Brussels (Brussels Morning) The top antitrust watchdog in the Netherlands has ruled that Apple’s terms for developers offering their apps and services through the company’s app store amount to unfair business practices, and has ordered Apple to make changes.
The Dutch Authority for Consumers and Markets (ACM) in 2019 received a complaint from Match Group, owners of the popular dating service Tinder, claiming that Apple’s strict app store rules prevented them from directly communicating with their customers regarding payments.
One of Apple’s core rules for use of the app store is that developers must exclusively use the company’s in-app payment system, which operates with commissions ranging from 15 to 30%. ACM launched the case in 2019 to examine all of the app store’s rules, but later reduced the scope to cover only dating market apps.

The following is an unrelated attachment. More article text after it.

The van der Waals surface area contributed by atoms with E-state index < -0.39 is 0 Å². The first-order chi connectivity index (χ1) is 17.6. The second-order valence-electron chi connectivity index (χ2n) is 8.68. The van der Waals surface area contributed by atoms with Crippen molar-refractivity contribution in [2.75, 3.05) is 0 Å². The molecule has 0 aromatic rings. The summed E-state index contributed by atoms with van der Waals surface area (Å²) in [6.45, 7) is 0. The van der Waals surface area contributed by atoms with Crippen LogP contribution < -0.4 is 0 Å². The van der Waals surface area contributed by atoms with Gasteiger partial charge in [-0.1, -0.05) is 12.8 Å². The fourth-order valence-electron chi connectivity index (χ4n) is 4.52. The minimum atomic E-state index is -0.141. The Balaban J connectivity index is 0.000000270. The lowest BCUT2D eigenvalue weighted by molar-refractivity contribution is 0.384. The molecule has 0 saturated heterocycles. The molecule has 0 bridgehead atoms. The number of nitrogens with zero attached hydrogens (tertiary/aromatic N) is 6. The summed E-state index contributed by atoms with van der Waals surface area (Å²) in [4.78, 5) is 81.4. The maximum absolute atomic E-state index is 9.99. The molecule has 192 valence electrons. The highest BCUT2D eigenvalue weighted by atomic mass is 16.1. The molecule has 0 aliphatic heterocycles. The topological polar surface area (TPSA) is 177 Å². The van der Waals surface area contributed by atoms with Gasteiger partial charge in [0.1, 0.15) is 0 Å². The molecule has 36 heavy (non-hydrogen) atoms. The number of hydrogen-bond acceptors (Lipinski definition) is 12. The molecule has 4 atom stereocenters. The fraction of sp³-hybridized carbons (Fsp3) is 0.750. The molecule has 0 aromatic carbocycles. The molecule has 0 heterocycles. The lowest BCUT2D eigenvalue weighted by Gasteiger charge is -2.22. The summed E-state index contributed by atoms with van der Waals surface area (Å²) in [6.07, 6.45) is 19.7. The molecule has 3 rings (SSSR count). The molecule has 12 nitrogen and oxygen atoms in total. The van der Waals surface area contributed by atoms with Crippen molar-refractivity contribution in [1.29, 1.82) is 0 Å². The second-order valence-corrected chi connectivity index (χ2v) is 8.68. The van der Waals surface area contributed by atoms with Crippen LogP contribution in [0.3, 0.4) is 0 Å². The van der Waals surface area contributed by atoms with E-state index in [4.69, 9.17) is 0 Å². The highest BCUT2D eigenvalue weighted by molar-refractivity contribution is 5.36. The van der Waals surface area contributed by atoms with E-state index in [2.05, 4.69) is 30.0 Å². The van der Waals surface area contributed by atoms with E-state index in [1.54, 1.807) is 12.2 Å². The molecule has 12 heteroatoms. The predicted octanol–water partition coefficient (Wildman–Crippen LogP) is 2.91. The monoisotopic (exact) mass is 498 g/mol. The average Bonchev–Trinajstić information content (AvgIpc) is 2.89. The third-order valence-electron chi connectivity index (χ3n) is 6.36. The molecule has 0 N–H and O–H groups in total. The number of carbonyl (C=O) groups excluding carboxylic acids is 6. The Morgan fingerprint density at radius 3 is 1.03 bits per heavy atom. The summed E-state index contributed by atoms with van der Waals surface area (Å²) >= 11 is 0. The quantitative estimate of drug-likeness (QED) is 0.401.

Citing sources close to the case, Reuters reported that the agency arrived at its ruling last month, informing Apple of its decision. To date, ACM has declined to comment on the matter, saying it is currently undergoing legal review.
According to the sources, Apple has sought an injunction against publishing the ACM decision, in a bid to prevent it from being released to the public until such time as its appeal against the case is concluded.
The Dutch decision, if confirmed, would represent the first case in which a national antitrust regulator found Apple guilty of abusing its market power through the use of its app store terms. The company is currently facing a number of such inquiries worldwide, including a probe launched by the European Commission last year, which will examine whether the app store unfairly treats services and apps competing with those provided by Apple.
In a separate case last month, a US judge ordered Apple to make it easier for apps to promote alternative payment system, after the company barred the popular video game-maker Epic Games from its app store for attempting to introduce a competing in-app payment system which would circumvent Apple’s.